The Fourth Industrial Revolution is a way of describing the boundaries between the physical, digital, and biological worlds. Simply put, it refers to how technologies like artificial intelligence, internet of things, and autonomous vehicles are merging with the physical lives of human beings. Think of facial ID recognition, digital health-care sensors or voice-activated assistants.
These technological changes are drastically impacting how companies, governments, and individuals operate, ultimately leading to a societal transformation which is similar to previous industrial revolutions.
The previous industrial revolutions
Head of technology policy and partnerships at WEF, Zvika Krieger, said that there is a common theme among each of the four industrial revolutions. That is, the invention of a specific technology that changed society fundamentally.
The First Industrial revolution started in Britain in 1760 with the major invention of a steam engine. It enabled new manufacturing processes which led to the creation of factories. The Second Industrial Revolution came around one century later with mass production in new industries like steel, oil, and electricity. Some of the key inventions of this era were the light bulb, internal combustion engine, and the telephone. The invention of the personal computer, internet of things, and semiconductors make for the Third Industrial Revolution. This one was also referred to as the 'Digital Revolution.'
The Fourth Revolution, according to Krieger, is different from the third for two primary reasons: technology is changing faster than ever, and the digital, physical, and biological world is shrinking.
Global connectivity, new media, and smart machines are just some of the drivers that are reshaping how we think about work, how we learn and develop skills, and what constitutes work in the future. The concept of a '100-year life' is becoming a usual norm, and the majority of that is spent studying and working, meaning that learning would be a whole lot different and important for the next generations.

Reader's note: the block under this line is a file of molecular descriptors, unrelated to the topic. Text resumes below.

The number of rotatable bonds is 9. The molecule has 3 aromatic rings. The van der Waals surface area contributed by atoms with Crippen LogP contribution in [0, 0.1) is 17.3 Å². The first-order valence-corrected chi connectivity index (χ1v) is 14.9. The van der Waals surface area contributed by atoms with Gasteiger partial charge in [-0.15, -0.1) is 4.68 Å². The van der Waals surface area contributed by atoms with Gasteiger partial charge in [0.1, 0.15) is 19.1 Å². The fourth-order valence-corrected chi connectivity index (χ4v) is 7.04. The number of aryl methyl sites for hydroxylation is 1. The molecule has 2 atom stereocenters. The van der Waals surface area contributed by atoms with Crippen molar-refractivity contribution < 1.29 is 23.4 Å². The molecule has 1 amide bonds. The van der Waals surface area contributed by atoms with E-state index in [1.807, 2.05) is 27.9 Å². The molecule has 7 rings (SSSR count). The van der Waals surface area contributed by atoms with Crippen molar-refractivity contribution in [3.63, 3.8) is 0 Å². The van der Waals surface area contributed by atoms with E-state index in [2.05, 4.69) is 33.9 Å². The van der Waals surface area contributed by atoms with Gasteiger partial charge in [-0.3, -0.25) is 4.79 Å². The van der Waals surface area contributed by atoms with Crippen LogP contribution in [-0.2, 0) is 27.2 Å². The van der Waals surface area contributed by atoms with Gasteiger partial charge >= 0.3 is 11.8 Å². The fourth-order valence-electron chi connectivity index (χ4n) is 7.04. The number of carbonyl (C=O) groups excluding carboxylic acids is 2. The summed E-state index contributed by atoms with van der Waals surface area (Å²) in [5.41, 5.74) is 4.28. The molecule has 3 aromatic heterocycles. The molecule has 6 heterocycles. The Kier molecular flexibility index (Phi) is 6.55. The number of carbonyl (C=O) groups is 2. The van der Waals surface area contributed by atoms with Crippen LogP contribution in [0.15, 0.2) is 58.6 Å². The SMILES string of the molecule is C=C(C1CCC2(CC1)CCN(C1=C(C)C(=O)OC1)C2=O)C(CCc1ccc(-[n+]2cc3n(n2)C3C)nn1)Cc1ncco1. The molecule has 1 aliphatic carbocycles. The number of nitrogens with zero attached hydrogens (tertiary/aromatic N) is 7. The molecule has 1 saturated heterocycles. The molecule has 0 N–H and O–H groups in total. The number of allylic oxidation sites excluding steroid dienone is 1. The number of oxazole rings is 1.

As the Fourth Industrial Revolution reshapes the future of work, businesses need to prepare their people for the new world that lies ahead. They require an increased focus on continual learning and skill advancement.
This is where RICS School of Built Environment comes into play with MBA 4.0 to keep up with Industry 4.0.
The institution realises that future workers need to be highly trained in advancing technologies but also in the values associated with these technologies. In the future, they need to know how to not only possess the ability to develop technology, but to also know when, where, and how to use these technologies. This kind of thinking is both reflective and interdisciplinary, and the institution has reinvented itself quickly according to the terms of Education 4.0.
Industry 4.0 would require the world to produce a new-age worker, more importantly - a knowledge worker! Tomorrow's leaders must possess new skill sets to manage and take advantage of Industry 4.0. They need to be problem solvers, critical thinkers, communicators, innovators and provide value-driven leadership. These traits define the knowledge worker, and RICS SBE aims to cater to these traits.
If you aim to be a leader of tomorrow, you know where to go!